Original photographer:
Wayne Miller
Wayne Miller

Bill Ganzel


Dr. David Smith – "Drugs: A Young Doctor's Crusade"

From the LOOK caption: "David Smith saw human beings crippling themselves with drugs in San Francisco. He offers help, but the self-destruction spreads. He wonders:'Where do I go from here?'" In this photo in the Golden Gate Park, Smith listens and learns from a young man on LSD. Smith now describes these talks as "research." San Francisco CA, August 1967, photo by Jim Marshall.

Dr. David Smith in the Golden Gate Park, December 2012. He has lived and worked within a mile of the Haight Ashbury area since the 60s. Photo by Bill Ganzel.

All original material © 2006-2013 by Bill Ganzel, all rights reserved.

Dr. David Smith

In the summer of 1967, thousands and thousands of young people descended on the Haight Ashbury district of San Francisco drawn by the promise, frankly, of sex, drugs and rock and roll. They found a dynamic music scene and, too often, bad trips and gonorrhea. A local fan of the music, Dr. David Smith "discovered" that he cared about the kids. Dr. David Smith started a free clinic to treat their medical problems.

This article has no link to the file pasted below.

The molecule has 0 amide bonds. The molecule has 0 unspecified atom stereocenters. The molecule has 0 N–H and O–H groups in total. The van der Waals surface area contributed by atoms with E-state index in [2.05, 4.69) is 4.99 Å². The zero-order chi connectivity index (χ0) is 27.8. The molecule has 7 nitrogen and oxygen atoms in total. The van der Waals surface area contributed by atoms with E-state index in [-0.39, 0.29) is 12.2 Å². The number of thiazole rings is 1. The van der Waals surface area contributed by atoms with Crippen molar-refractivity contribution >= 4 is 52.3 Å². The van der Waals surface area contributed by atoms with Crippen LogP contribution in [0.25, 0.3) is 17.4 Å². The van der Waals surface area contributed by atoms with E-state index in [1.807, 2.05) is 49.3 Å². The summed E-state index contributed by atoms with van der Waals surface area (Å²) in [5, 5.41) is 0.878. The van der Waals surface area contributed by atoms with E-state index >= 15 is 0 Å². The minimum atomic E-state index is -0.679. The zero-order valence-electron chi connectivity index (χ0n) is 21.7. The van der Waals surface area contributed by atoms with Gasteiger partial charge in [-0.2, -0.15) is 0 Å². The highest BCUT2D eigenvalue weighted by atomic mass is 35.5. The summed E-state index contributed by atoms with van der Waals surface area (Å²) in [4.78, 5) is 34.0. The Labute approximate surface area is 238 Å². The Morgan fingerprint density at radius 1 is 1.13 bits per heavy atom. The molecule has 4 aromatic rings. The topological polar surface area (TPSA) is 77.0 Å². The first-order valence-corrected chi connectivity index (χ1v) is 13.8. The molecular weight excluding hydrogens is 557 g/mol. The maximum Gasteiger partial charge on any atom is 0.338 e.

The clinic struggled until the local newspaper wrote a positive article. Bill Graham started promoting benefit concerts to help pay the bills. Then, in August 1967, LOOK Magazine did a five-page article as part of a special edition about drugs in America. Smith now says that the LOOK article changed everything. After the LOOK article, contributions came in.

In the 1967 photo by Wayne Miller, Dr. Smith was listening to a young man on a bad LSD trip. Smith now says he felt like he was doing field research. In another set of photos, a woman named Susan was being treated. Years later, the same Susan called Dr. Smith to tell him she had her life on track, in part because of his treatment and care.

In the early 1970s, Smith and his colleagues were shocked when the Nixon administration pushed through a drug law that emphasized the treatment of drug addicts, not jail time – a law that was written by Nixon aide Jeff Donfeld. The law was surprisingly liberal. Smith was surprised again when the free clinic applied to the Nixon anti-drug program for funding to support their programs. The were awarded a million-dollar grant that helped assure the viability of the clinic. For this project, Dr. Smith and Jeff Donfeld met in Los Angeles, and they found common ground between the liberal and the conservative.

Dr. David Smith and the Haight Ashbury Free Clinic